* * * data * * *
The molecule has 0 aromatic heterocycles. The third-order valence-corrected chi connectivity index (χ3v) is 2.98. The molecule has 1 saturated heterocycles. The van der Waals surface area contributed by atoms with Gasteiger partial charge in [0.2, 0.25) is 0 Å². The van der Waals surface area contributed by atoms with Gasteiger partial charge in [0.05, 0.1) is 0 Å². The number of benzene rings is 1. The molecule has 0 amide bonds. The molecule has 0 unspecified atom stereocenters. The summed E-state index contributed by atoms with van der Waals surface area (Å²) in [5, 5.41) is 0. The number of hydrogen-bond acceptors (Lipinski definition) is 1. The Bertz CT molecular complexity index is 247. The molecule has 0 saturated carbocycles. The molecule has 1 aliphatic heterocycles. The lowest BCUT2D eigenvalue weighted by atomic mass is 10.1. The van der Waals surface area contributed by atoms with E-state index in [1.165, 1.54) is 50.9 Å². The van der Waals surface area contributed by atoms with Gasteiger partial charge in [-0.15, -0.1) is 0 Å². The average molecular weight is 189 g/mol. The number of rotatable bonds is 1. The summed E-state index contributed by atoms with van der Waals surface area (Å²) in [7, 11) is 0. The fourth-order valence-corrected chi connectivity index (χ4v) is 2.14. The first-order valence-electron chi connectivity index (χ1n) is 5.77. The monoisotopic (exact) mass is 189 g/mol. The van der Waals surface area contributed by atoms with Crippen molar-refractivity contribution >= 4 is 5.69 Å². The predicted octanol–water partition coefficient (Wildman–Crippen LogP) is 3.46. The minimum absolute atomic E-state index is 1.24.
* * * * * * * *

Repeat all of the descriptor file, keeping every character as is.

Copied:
The molecule has 0 aromatic heterocycles. The third-order valence-corrected chi connectivity index (χ3v) is 2.98. The molecule has 1 saturated heterocycles. The van der Waals surface area contributed by atoms with Gasteiger partial charge in [0.2, 0.25) is 0 Å². The van der Waals surface area contributed by atoms with Gasteiger partial charge in [0.05, 0.1) is 0 Å². The number of benzene rings is 1. The molecule has 0 amide bonds. The molecule has 0 unspecified atom stereocenters. The summed E-state index contributed by atoms with van der Waals surface area (Å²) in [5, 5.41) is 0. The number of hydrogen-bond acceptors (Lipinski definition) is 1. The Bertz CT molecular complexity index is 247. The molecule has 0 saturated carbocycles. The molecule has 1 aliphatic heterocycles. The lowest BCUT2D eigenvalue weighted by atomic mass is 10.1. The van der Waals surface area contributed by atoms with E-state index in [1.165, 1.54) is 50.9 Å². The van der Waals surface area contributed by atoms with Gasteiger partial charge in [-0.15, -0.1) is 0 Å². The average molecular weight is 189 g/mol. The number of rotatable bonds is 1. The summed E-state index contributed by atoms with van der Waals surface area (Å²) in [7, 11) is 0. The fourth-order valence-corrected chi connectivity index (χ4v) is 2.14. The first-order valence-electron chi connectivity index (χ1n) is 5.77. The monoisotopic (exact) mass is 189 g/mol. The van der Waals surface area contributed by atoms with Crippen molar-refractivity contribution >= 4 is 5.69 Å². The predicted octanol–water partition coefficient (Wildman–Crippen LogP) is 3.46. The minimum absolute atomic E-state index is 1.24.